This rupture in life’s meaning forms a fracture that typically reaches down into the foundations of security. Consequently for many this amounts to a “faith emergency” where reality no longer feels provident or trustworthy. To a once-confident theist it can seem as if god has vanished into nonexistence, leaving him or her utterly bereft and forsaken. A percentage of them will conclude (accurately) that the god they believed in never really did exist as they assumed, that he was a figment of their imagination, a mere figure of myth, a construct of the mind, a convention of orthodoxy. This realization leads some into a disenchanted atheism, others get pulled into a desperate and dogmatic fundamentalism, while a few step through the veil in search of a relevant spirituality “after god” (post-theism).

The shift or life transition pressing in at this point of the Midlife Reset was interpreted by C.G. Jung as a radical reorientation, moving through the harrowing yet necessary phase of disorientation, from an outward investment of consciousness to an inward reorientation on something more esoteric (“inner”) and reality-based. We can characterize this as a breakthrough from a life dedicated to worldly accomplishments, to a new life in quest of genuine fulfillment – for the path that will lead to a more grounded experience, a more authentic presence, greater well-being, and a deeper love for life.

Ultimately this is preparation for engaging life in a more “soulful” way, less concerned with proving ourselves and getting ahead, than simply being ourselves and sinking deeper into the grounding mystery of existence. Wisdom seeks to reconnect to the faith that may have gotten buried beneath the accumulated “junk data” of convictions, beliefs, and opinions. In taking up a practice of mindful meditation, physical discipline, or creative art we can successfully clarify attention to the degree that our practice becomes a selfless vessel of spiritual life.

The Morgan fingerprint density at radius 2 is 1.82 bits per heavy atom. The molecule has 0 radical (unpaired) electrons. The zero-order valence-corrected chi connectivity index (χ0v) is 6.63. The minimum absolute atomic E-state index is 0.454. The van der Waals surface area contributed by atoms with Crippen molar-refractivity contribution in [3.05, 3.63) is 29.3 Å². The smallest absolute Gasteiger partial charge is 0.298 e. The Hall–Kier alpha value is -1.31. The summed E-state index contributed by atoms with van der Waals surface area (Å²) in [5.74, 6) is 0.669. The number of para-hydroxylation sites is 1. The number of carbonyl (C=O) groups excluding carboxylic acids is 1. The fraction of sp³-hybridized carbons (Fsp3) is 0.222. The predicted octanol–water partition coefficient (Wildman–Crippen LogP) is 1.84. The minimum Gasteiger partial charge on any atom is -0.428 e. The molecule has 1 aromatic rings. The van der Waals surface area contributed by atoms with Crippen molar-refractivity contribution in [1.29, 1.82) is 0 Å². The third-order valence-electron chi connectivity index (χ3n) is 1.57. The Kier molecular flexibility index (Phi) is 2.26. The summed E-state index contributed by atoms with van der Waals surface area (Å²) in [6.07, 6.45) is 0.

If reason is involved in meaning-making, then wisdom is what we come to know about life after our assumptions, preferences, judgments, and expectations have been dropped or stripped away. It’s not that we stop thinking about or responding passionately to what’s going on around us. Putting a judgment on something (or someone) and boxing it up in meaning may be a way we can learn something about ourselves, but the neatly labeled package only separates us from what is really real and unique in each situation. Wisdom picks up essential lessons from life without having to haul along the heavy megabyte files containing countless bits of nonessential or even corrupt (exaggerated, embellished, or misremembered) information.

My diagram might suggest that a more soulful, spiritually grounded, and liberated life is only available to us in our later years. But in fact the turning-point of what I’ve called the Midlife Reset can come at just about any time. Presumably (in keeping with my theory) it coincides with an accumulated critical mass of irrelevant meaning (junk data), which would make an early incident very unlikely and much less common. It’s also possible that it never comes: the conditions are right for awakening to occur but the individual “successfully” resists, or else reverts to old certainties with a new-found devotion.

In the end, perhaps the most desirable outcome is that we are able to rest again in the provident mystery of reality.

 

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Excavating Christmas

Let’s get out our shovels. We are searching for the true meaning of Christmas – this season that rushes upon us and is as quickly gone again.  Our quest will proceed on the analogy of an archeological dig.

Christmas ExcavationBefore even breaking the surface, one layer in the meaning of Christmas is commercial. Earlier each year, it seems, retailers are pumping the music, putting out their holiday sets, and giving us fair warning that our chance at 60% off is “this weekend only.”

Christmas is a celebration of materialism. It is time to buy – before it’s too late. All the glitzy and gaudy trinkets, the Jing Tinglers and Flu Floopers, are brought out of storage to get us in the mood. Our credit card balance after the holidays is the lingering reminder that we got bamboozled once again.

Just barely under the surface of this layer of Christmas commercialism is the figure of Santa Claus. He’s the one we’re waiting for, hoping he’ll bring us what we really want this year. Or maybe he’s the one we’re pretending to be as we swipe to satisfy the material cravings of our children.

“Santa Claus” is an informal rendering of Saint Nicolas, which suggests that this genius of package delivery logistics is somehow (or once was) a religious notable. His backstory in folk tale and legend tells of his charitable endeavors in bringing cheer to orphans and children whose families couldn’t afford the luxury of toys.

The giving of gifts brings us down yet another layer in our excavation of Christmas. We need to be reminded every year that it’s not the gift but the thought and love behind the gift that really matters. Back in the day, according to the Bible story, wise men from the east brought Baby Jesus their gifts of gold, frankincense and myrrh.